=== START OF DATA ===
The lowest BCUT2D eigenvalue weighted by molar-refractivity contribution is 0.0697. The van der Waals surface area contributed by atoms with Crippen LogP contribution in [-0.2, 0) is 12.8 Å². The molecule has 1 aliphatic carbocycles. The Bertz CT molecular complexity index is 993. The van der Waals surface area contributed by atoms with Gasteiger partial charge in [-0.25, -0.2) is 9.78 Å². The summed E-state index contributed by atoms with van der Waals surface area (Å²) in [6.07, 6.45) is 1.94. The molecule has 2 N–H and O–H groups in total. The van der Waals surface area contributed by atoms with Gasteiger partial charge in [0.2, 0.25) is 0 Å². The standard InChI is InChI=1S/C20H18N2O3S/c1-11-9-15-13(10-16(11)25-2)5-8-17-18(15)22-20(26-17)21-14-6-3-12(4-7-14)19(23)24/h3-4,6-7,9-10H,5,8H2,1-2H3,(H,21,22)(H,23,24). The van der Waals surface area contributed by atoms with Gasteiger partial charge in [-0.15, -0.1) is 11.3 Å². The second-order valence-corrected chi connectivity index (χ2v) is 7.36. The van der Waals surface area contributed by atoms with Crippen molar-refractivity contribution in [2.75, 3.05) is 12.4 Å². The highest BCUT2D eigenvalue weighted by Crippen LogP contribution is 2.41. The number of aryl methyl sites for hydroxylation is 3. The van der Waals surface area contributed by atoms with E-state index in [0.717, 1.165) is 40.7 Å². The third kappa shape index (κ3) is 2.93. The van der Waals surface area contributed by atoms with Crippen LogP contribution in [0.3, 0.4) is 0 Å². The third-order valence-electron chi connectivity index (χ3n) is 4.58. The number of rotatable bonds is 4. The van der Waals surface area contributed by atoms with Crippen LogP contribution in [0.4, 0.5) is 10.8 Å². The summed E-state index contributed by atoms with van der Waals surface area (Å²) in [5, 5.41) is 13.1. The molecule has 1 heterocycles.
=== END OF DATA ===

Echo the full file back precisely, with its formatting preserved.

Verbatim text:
The lowest BCUT2D eigenvalue weighted by molar-refractivity contribution is 0.0697. The van der Waals surface area contributed by atoms with Crippen LogP contribution in [-0.2, 0) is 12.8 Å². The molecule has 1 aliphatic carbocycles. The Bertz CT molecular complexity index is 993. The van der Waals surface area contributed by atoms with Gasteiger partial charge in [-0.25, -0.2) is 9.78 Å². The summed E-state index contributed by atoms with van der Waals surface area (Å²) in [6.07, 6.45) is 1.94. The molecule has 2 N–H and O–H groups in total. The van der Waals surface area contributed by atoms with Gasteiger partial charge in [0.2, 0.25) is 0 Å². The standard InChI is InChI=1S/C20H18N2O3S/c1-11-9-15-13(10-16(11)25-2)5-8-17-18(15)22-20(26-17)21-14-6-3-12(4-7-14)19(23)24/h3-4,6-7,9-10H,5,8H2,1-2H3,(H,21,22)(H,23,24). The van der Waals surface area contributed by atoms with Gasteiger partial charge in [-0.15, -0.1) is 11.3 Å². The second-order valence-corrected chi connectivity index (χ2v) is 7.36. The van der Waals surface area contributed by atoms with Crippen molar-refractivity contribution in [2.75, 3.05) is 12.4 Å². The highest BCUT2D eigenvalue weighted by Crippen LogP contribution is 2.41. The number of aryl methyl sites for hydroxylation is 3. The van der Waals surface area contributed by atoms with E-state index in [0.717, 1.165) is 40.7 Å². The third kappa shape index (κ3) is 2.93. The van der Waals surface area contributed by atoms with Crippen LogP contribution in [0.3, 0.4) is 0 Å². The third-order valence-electron chi connectivity index (χ3n) is 4.58. The number of rotatable bonds is 4. The van der Waals surface area contributed by atoms with Crippen LogP contribution in [0.4, 0.5) is 10.8 Å². The summed E-state index contributed by atoms with van der Waals surface area (Å²) in [5, 5.41) is 13.1. The molecule has 1 heterocycles.